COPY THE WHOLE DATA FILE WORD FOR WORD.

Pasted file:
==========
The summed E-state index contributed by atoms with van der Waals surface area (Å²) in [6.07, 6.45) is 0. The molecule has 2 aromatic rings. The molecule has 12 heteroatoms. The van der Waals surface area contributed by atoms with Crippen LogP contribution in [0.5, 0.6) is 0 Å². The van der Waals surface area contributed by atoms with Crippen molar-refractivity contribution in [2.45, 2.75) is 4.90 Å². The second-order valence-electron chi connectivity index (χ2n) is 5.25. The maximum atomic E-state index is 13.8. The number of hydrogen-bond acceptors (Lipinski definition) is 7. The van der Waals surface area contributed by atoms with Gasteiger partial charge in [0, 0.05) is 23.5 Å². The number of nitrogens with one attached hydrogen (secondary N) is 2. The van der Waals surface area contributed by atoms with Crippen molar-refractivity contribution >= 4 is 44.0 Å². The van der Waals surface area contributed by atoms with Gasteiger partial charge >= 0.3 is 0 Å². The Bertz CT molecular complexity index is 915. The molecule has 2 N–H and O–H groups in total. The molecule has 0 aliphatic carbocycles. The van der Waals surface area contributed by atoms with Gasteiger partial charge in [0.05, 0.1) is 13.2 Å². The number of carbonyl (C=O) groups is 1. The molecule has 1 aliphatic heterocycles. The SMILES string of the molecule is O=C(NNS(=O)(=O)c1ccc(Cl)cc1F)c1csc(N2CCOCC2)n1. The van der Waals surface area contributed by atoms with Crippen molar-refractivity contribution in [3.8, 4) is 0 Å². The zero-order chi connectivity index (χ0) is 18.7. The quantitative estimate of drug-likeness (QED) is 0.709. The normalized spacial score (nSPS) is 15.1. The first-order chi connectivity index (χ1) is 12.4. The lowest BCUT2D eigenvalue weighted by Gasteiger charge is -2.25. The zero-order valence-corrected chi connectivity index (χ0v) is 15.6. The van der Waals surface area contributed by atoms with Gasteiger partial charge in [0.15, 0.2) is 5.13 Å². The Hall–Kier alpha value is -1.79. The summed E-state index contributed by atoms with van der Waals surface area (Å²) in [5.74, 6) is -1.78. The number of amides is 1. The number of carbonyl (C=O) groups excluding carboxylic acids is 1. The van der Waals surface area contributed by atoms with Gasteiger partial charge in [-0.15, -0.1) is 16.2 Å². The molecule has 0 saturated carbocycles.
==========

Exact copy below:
The summed E-state index contributed by atoms with van der Waals surface area (Å²) in [6.07, 6.45) is 0. The molecule has 2 aromatic rings. The molecule has 12 heteroatoms. The van der Waals surface area contributed by atoms with Crippen LogP contribution in [0.5, 0.6) is 0 Å². The van der Waals surface area contributed by atoms with Crippen molar-refractivity contribution in [2.45, 2.75) is 4.90 Å². The second-order valence-electron chi connectivity index (χ2n) is 5.25. The maximum atomic E-state index is 13.8. The number of hydrogen-bond acceptors (Lipinski definition) is 7. The van der Waals surface area contributed by atoms with Gasteiger partial charge in [0, 0.05) is 23.5 Å². The number of nitrogens with one attached hydrogen (secondary N) is 2. The van der Waals surface area contributed by atoms with Crippen molar-refractivity contribution >= 4 is 44.0 Å². The van der Waals surface area contributed by atoms with Gasteiger partial charge >= 0.3 is 0 Å². The Bertz CT molecular complexity index is 915. The molecule has 2 N–H and O–H groups in total. The molecule has 0 aliphatic carbocycles. The van der Waals surface area contributed by atoms with Gasteiger partial charge in [0.05, 0.1) is 13.2 Å². The number of carbonyl (C=O) groups is 1. The molecule has 1 aliphatic heterocycles. The SMILES string of the molecule is O=C(NNS(=O)(=O)c1ccc(Cl)cc1F)c1csc(N2CCOCC2)n1. The van der Waals surface area contributed by atoms with Crippen molar-refractivity contribution in [3.8, 4) is 0 Å². The zero-order chi connectivity index (χ0) is 18.7. The quantitative estimate of drug-likeness (QED) is 0.709. The normalized spacial score (nSPS) is 15.1. The first-order chi connectivity index (χ1) is 12.4. The lowest BCUT2D eigenvalue weighted by Gasteiger charge is -2.25. The zero-order valence-corrected chi connectivity index (χ0v) is 15.6. The van der Waals surface area contributed by atoms with Gasteiger partial charge in [0.15, 0.2) is 5.13 Å². The Hall–Kier alpha value is -1.79. The summed E-state index contributed by atoms with van der Waals surface area (Å²) in [5.74, 6) is -1.78. The number of amides is 1. The number of carbonyl (C=O) groups excluding carboxylic acids is 1. The van der Waals surface area contributed by atoms with Gasteiger partial charge in [-0.15, -0.1) is 16.2 Å². The molecule has 0 saturated carbocycles.